Laneways between Adelaide Central Market and the Riverbank precinct receive an art-led urban renewal

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APSECT’s Urban&Public team, together with artist Paul Sloan are collaborating on a public art installation to enrich key laneways in the city of Adelaide. Conceived as ‘urban chandeliers’, the Silent Witness brings a series of prismatic optical totems to Pitt Street and Bank Street, replacing colonial symbols with luminous kaleidoscopic landmarks to wash the streets in a spectrum of coloured refractive light.

 

Belfast-born, Adelaide-based artist Paul Sloan explores the intersection of science and art, working across mediums from painting and sculpture to photography, installations and sound-based performances, that draw on multiple landscapes (cultural to natural) laced with themes of revolution.

 

Represented in Adelaide today by Hugo Michell Gallery, Sloan had first become fascinated by the geometries of light as a young photographer’s assistant. He later created works that either bent or concentrated spectral light with particular precision, and his proposal for the Silent Witness totems came after his detailed study of prisms and their remarkable refractive powers. For this installation, he developed the rhombic dodecahedron shaped prism in conjunction with Dr. Michael Pittolo from Zeiss optics, and Dr. Andrew Allan from Adelaide University.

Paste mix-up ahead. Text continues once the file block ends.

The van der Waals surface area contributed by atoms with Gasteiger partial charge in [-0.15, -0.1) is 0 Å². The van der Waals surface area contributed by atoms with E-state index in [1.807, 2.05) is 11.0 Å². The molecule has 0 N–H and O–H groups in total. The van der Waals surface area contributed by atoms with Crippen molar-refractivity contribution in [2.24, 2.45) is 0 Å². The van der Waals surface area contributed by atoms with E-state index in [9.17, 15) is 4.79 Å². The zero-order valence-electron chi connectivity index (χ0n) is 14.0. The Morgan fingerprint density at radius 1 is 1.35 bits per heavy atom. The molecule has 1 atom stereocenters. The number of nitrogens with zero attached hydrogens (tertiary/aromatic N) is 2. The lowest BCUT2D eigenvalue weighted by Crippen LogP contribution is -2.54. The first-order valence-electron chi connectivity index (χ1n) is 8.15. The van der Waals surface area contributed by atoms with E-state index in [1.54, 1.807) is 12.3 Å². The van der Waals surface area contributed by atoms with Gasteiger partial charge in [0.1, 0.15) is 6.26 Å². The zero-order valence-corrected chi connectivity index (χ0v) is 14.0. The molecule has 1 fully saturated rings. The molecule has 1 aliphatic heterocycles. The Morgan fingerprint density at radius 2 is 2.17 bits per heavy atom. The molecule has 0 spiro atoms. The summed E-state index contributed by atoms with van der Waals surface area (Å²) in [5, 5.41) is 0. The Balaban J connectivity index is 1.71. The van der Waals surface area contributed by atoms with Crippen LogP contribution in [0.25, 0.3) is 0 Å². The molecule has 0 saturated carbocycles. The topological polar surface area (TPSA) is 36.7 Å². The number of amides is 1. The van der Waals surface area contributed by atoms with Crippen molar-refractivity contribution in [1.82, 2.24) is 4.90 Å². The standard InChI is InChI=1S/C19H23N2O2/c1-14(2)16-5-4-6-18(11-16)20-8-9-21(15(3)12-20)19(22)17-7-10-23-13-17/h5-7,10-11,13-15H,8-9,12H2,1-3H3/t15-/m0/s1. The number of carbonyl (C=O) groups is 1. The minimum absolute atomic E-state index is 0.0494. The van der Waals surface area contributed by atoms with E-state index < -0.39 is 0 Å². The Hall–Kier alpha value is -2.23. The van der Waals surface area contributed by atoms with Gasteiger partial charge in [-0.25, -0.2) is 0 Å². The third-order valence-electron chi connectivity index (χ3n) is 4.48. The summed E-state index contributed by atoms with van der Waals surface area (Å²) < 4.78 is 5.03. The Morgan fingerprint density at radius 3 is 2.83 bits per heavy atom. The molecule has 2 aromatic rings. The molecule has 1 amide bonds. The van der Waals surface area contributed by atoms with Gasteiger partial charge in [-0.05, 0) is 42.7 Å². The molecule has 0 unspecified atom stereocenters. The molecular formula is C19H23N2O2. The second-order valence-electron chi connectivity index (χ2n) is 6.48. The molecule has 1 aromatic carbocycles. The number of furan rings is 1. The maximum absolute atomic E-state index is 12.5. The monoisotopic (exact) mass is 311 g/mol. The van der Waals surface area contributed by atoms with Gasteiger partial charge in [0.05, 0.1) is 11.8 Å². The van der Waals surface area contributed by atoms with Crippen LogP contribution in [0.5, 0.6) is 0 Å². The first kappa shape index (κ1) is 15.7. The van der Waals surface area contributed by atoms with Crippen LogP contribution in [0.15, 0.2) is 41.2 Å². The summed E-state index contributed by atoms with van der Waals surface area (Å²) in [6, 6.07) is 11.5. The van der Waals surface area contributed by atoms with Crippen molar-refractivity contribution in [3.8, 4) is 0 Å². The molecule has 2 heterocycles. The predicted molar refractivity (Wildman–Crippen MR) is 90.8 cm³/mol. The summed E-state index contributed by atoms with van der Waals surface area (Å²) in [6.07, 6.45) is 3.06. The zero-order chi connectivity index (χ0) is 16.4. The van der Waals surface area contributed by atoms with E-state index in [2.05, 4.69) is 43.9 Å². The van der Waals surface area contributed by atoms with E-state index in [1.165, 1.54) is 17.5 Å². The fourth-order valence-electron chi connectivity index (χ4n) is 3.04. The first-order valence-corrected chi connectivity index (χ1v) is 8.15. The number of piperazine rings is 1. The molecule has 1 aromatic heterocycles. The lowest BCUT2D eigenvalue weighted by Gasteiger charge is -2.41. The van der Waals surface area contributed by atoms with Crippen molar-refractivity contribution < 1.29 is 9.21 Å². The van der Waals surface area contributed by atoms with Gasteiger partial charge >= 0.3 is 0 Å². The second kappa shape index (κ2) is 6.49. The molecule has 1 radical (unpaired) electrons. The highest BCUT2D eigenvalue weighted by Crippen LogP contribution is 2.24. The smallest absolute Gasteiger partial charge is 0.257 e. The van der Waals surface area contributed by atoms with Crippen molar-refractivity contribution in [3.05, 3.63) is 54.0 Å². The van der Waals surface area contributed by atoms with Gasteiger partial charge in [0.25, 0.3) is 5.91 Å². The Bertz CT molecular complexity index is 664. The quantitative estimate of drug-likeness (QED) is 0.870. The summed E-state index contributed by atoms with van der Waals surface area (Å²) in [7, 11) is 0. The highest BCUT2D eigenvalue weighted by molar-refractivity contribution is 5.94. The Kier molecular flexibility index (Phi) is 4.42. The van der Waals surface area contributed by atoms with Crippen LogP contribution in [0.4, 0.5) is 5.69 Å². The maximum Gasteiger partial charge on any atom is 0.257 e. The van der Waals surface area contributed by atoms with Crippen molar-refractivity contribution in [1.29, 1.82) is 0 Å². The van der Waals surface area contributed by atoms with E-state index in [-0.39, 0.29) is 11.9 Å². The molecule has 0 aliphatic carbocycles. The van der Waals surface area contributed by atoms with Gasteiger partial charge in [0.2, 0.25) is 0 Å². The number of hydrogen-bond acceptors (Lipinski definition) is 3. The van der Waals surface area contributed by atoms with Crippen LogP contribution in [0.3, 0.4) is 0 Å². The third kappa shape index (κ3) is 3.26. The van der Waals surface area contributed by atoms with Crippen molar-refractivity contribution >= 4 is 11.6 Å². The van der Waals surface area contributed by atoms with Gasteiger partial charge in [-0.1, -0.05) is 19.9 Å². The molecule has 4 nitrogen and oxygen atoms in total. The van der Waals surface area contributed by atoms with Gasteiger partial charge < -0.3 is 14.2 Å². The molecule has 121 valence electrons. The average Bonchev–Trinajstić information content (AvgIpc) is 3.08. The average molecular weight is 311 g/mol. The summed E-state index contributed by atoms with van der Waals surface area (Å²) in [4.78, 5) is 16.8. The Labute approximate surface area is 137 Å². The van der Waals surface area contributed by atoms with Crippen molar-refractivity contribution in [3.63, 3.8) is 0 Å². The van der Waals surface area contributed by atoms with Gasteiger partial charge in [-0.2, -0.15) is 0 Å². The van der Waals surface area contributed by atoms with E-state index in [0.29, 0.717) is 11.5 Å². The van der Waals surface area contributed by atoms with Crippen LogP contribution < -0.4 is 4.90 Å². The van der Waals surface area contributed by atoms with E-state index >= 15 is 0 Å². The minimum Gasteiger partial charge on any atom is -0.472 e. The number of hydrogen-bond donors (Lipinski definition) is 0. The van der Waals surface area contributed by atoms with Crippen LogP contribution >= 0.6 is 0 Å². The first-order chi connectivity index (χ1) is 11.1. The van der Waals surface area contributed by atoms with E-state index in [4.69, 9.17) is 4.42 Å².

ASPECT’s Urban&Public team focuses specifically on the wayfinding, environmental graphics and public art elements of place making, in support of broader urban design strategies. It has a string of art-led urban renewals to its credit, including Hart Mill in Port Adelaide, Angel Place in Sydney and Windsor Plaza in Melbourne. The Pitt Street totems will be more chandelier-like, with the rhombic prisms of optical resin arranged in a constellation above a Carrara marble plinth. By geometric contrast, the Bank Street totem is more a linear tower with a string of rhombic prisms finely framed in mirrored stainless steel, again on a marble plinth.

 

In both installations, the prisms will refract daylight, and be lit at night by spotlighting concealed in their marbles plinths, which perform more than a mere symbolic or aesthetic role – elevating the prisms above the predetermined ‘blinding line’ to avoid interference with night-time traffic. The materials are engineered for an outdoor life span of 10 to 20 years with maintenance.

 
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